Anyone passing by some of the major roads of Iloilo City’s downtown area will not fail to notice huge trees with massive roots and foliage that grow unhampered, even to the extent of encroaching on the street, engulfing electric posts and sidewalks. City authorities seem loath to touch them, or even trim their branches, and this is not solely for environmental reasons. These trees, known locally as lunok, are considered mystical – havens for spiritual beings.
I’d always thought that lunok was a description of a particular place, an abode of spirits and denizens of the netherworld, but it seems it is the collective name, in Ilonggo, for several types of tree that elsewhere in the country is known as the balete. The balete, in turn, includes several species of trees belonging to the genus ficus, and are also popularly known as “strangler figs,” a name most apt.
Their main characteristic, according to the Encyclopedia Britannica, is that they begin life as a seed left on a high tree branch via animal droppings of birds, monkeys, or bats; the young plant lives as a type of air plant on the tree’s surface. As it grows, the roots descend along the trunk of the host tree, eventually reaching the ground and entering the soil. Several roots usually do this, and they become grafted together, enclosing their host’s trunk in a strangling latticework, ultimately creating a nearly complete sheath around the trunk.
The host tree’s canopy becomes shaded by the thick fig foliage, its trunk constricted by the surrounding root sheath, and its own root system forced to compete with that of the “strangler.” This process can kill the host. If it does not, the host tree, being much older, dies eventually and rots away, and a magnificent fig “tree” is left behind whose apparent “trunk” is actually a gigantic cylinder of roots. Acacia seem to be the preferred hosts, judging from several lunok seen around the city, though I’ve also seen some growing from narra, pine, mango, and star apple trees.
No one really knows how the trees came to be known as the abodes of otherworldly engkantos such as kapre and tamawo, but it seems easy to consider them as such. After all, its appearance – the huge network of roots, the lush and dense crown that can blot out both sun and rain – may well appear inviting to supernatural beings. That the tree also hosts various animals — birds, lizards, bats, various types of insects, even snakes and salamanders — adds to its mystique. Wind rushing through the foliage can even sound like the call of mysterious beings.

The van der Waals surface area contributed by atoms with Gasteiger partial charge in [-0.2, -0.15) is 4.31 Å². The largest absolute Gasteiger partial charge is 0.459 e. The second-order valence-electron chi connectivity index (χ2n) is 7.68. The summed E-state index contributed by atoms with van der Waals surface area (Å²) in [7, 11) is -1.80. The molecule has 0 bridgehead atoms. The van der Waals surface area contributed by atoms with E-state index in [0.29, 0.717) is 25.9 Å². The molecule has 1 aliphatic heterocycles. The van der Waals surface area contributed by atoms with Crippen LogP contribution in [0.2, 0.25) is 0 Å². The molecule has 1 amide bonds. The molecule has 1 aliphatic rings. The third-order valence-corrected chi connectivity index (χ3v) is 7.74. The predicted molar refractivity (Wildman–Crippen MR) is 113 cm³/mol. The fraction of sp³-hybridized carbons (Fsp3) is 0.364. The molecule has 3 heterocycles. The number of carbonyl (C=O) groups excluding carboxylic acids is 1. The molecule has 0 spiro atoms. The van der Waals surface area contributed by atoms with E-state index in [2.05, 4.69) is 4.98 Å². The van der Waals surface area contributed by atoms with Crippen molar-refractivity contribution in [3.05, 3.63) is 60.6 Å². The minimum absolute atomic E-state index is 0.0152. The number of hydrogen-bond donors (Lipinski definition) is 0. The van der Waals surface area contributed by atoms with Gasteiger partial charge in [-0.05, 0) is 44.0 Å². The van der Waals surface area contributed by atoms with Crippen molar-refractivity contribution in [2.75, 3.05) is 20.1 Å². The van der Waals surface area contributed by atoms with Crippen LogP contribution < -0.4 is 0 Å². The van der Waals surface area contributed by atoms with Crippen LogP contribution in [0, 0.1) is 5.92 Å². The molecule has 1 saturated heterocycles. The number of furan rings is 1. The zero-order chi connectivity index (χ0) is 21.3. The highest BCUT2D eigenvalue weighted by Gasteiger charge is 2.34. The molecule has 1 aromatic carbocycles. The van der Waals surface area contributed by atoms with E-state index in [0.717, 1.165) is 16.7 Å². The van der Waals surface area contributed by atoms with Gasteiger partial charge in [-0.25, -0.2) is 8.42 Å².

Humans neither plant nor nurture it; it even grows without soil, can start from a crack in the wall or on a fence. It also seems extremely hardy and must be left alone.
In some places, sorcery rituals are held inside the trunk networks. One of the most famous ghosts of Philippine history, the white lady, is usually seen along the eponymously named Balete Drive in Quezon City even if the once huge tree is no longer there.
A related, though not identical, concept is that of the mari-it, which is best described as a place of danger, where accidents and tragedies seem to happen often owing to enchanted and invisible beings. So prevalent is this belief about places being mari-it that even on well-cemented roads and national highways, I have seen signs warning, “Beware: Mari-it.” (It’s probably good, too, that people are reminded to drive more carefully at these points in general.)
Ilonggo anthropologist Alicia Magos has done ethnographic research on mari-it concepts as a worldview, finding this belief as helpful for sustainable development, since parts of the forests end up untouched because of it. But clearly, places that are mari-it do not have to have lunok trees — they can be densely forested, but they can also be clearings or even anthills and roadsides. People do think that some lunok can be mari-it, but mari-it places do not need to have lunok trees.
But back to the lunok of Iloilo. Probably the most prominent one is the one along JM Basa Street, right across the Philippine Museum of Economic History (formerly, the Elizalde Building, and before that, the office of the first Philippine multinational, Ynchausti and Co., dating back to the late 19th-early 20th century). The sidewalk has been completely obliterated by its growing trunk and roots. Legend has it that whenever someone would try to prune the branches or cut down parts of this tree, the power saws would malfunction, and workers would be stricken with illness or have an accident.